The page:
Randomness as a Choice – Let’s get Loose
I described my childhood philosophy on luck in the first paragraph of this article, and while I have to smile at my innocent superstitiousness, the underlying observation was not completely unfounded.
Today benefiting from a much broader knowledge, I would explain the seemingly different exposure to luck of different individuals mainly with their different appetites for risk.
To some extent, randomness is a choice. By knowingly or unknowingly taking chances, we expose ourselves to randomness and therefore to variance. It’s simple: if you tend to go to a casino and play big, your chances to either win or lose large amounts are much higher than if you spend your spare time birdwatching. Or let’s look at dating: the more aggressive you are in your dating approach, the higher is your chance to either find a mate for the night or get slapped or splashed with a drink.
In poker you can play tight or aggressive. An aggressive player plays a wider range of starting hands and bluffs more frequently than a conservative, tight player. An aggressive style usually goes hand in hand with a larger variance and, if done skillfully, with the potential of huge wins.
With my personality, playing aggressive enough to not become predictable, was a constant challenge. Only gradually and towards the end of my poker “career” was I able to tolerate more variance. My fairly tight style led to a lot of small tournament cashes and a high percentage of slightly positive sessions without any breakthrough wins.
The same I can say about my life. I am much more a grinder than a gambler, avoiding randomness whenever I can and therefore reducing variance in my life. I never really meditated about this issue, but when I wrote this blog, I was starting to wonder if I am not playing too tight at the life game too.
You can’t trust your feelings – doing the right thing can feel incredibly wrong
Cognitive biases have a strong grip on the human mind. Even knowing a specific play in poker is GTO, Game Theory Optimal; following through with it can be immensely painful.
For me making the mathematical correct play in poker was often a fight with myself. I never played above my pay grade, so the amounts I played for were not exactly life-changing. Nevertheless, the knot in my stomach during an all-in with a favorite hand was feeling nauseating.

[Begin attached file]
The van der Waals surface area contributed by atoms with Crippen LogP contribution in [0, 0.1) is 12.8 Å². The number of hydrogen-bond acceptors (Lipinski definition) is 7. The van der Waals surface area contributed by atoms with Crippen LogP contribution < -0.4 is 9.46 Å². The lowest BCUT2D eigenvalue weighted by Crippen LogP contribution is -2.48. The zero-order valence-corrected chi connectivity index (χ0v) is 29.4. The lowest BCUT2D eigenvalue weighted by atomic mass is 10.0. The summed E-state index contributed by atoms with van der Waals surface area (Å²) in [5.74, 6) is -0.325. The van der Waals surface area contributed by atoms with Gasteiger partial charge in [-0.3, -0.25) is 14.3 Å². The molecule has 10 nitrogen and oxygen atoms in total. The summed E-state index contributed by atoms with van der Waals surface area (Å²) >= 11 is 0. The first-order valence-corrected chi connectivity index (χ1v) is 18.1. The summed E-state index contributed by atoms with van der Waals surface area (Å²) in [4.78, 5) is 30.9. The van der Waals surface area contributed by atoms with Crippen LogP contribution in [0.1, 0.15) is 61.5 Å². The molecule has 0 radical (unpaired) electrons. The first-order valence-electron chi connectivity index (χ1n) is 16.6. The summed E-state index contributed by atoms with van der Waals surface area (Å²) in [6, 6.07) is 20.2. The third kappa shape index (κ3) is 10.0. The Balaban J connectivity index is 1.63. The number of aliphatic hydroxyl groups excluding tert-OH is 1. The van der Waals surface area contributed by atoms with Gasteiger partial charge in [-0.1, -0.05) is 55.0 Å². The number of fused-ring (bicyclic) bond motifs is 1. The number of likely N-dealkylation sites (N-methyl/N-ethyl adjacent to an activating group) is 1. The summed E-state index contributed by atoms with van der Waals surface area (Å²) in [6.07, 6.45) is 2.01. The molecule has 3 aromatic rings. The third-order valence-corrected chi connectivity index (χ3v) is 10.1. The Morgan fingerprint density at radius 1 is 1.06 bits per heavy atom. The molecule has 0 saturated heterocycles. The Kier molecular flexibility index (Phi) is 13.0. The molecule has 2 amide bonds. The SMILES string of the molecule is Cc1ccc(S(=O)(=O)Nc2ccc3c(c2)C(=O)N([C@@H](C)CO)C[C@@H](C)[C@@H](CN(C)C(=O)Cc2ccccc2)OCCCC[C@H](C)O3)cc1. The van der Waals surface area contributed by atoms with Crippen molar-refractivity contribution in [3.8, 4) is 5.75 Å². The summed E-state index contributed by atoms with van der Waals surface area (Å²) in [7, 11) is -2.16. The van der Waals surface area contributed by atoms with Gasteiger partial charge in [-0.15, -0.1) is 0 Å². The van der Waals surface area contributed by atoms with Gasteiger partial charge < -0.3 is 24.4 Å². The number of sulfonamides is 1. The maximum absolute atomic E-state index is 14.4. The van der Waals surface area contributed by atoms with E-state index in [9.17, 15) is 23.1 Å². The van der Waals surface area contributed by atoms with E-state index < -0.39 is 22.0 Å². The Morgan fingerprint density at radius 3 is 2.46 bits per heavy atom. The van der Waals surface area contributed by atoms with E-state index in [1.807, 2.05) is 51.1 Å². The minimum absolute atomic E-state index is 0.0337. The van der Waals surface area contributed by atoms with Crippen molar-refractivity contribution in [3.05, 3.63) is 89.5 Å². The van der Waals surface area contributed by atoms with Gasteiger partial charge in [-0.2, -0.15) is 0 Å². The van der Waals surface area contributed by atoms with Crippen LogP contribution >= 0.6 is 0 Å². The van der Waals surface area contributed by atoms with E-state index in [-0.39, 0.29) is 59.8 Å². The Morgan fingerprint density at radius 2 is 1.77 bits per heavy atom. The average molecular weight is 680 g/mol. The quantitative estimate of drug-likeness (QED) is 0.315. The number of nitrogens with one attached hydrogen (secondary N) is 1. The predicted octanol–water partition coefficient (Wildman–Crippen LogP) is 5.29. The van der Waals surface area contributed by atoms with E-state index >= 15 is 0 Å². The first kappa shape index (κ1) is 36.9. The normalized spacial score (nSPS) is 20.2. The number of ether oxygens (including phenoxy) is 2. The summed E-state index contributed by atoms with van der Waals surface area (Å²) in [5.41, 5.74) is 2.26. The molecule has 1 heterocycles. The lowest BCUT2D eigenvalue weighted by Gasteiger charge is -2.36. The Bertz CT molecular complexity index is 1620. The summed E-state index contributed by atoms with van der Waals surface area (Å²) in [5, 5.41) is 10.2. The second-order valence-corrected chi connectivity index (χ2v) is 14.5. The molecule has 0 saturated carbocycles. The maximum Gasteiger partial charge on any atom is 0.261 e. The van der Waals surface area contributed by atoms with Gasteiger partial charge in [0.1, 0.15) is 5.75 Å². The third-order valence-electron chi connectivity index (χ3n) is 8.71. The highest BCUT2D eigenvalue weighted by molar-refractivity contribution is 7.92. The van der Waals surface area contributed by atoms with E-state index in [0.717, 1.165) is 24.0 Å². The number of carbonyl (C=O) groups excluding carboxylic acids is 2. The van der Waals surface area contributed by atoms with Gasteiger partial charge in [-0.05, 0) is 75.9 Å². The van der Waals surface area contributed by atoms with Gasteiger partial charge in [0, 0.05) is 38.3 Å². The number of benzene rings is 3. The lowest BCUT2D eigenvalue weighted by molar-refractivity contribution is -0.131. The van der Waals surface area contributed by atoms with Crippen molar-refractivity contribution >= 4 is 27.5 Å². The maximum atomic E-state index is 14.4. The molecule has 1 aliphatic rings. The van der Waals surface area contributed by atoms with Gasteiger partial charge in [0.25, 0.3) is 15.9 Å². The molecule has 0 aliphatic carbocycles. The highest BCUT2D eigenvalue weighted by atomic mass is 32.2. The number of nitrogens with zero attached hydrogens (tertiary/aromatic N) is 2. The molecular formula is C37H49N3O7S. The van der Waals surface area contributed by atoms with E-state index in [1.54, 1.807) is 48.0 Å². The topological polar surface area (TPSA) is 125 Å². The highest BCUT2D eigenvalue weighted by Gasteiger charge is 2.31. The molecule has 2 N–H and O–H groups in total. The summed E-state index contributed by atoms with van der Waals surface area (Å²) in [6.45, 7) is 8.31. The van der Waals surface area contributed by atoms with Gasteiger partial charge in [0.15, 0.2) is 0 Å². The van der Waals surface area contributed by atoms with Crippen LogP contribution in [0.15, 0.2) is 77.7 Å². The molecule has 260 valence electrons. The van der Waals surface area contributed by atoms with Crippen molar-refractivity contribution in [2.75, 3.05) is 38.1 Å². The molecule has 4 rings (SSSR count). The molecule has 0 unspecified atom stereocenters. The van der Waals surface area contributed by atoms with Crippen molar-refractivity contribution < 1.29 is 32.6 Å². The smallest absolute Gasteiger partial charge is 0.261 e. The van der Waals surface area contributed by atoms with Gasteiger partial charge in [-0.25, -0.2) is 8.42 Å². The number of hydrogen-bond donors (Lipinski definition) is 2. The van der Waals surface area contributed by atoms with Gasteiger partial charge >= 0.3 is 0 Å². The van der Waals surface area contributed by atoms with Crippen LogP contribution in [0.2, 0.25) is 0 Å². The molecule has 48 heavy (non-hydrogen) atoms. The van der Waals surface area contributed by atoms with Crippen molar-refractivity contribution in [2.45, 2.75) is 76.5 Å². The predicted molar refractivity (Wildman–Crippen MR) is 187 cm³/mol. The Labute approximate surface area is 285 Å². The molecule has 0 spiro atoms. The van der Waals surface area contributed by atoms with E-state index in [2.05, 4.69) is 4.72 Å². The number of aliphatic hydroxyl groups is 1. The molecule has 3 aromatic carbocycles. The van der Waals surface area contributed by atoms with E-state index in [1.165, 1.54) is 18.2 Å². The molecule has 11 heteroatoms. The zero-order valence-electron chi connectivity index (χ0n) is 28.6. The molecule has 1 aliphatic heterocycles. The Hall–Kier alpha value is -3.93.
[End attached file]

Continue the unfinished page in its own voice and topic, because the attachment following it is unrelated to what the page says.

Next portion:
On multiple occasions I was tempted to throw away premium starting hands like Queen/Queen or Jack/Jack, just because a tournament was close to the bubble (the point in a tournament where all remaining players are guaranteed a prize) or I was up a certain amount in a cash game.
Knowledge and emotions only coincidentally go hand in hand. Often they can be completely contrary, in life maybe even more than in poker. That’s why contrarian stock investments are so difficult to execute, and that’s why we continue to invest in broken relationships or cars. Not because we do not know what would be the right action, just because it feels so bad doing the right thing.
Not every Winner is a Hero
Poker is a game of skill with a large component of randomness. Winning a hand in poker does not mean that I played it correctly; having a winning session, does not mean I played more skillfully than my opponents. I might have simply gotten lucky, running much better than I should have.
Success in poker and life should be measured by the correctness of the decisions, based on the information available at the point of the decision, not by result. Winning a lottery does not make the decision to buy a lot right.
Nassim Nicholas Taleb writes in Fooled by Randomness extensively about the omnipresent survivorship bias in our hero worship. No matter if we talk about generals, politicians, or entrepreneurs, our heroes are almost entirely chosen based on their success, not based on the quality of their decision making.
This is dangerous, as by ignoring the influence of randomness on the outcome of a decision, we measure ourselves with unrealistic expectations.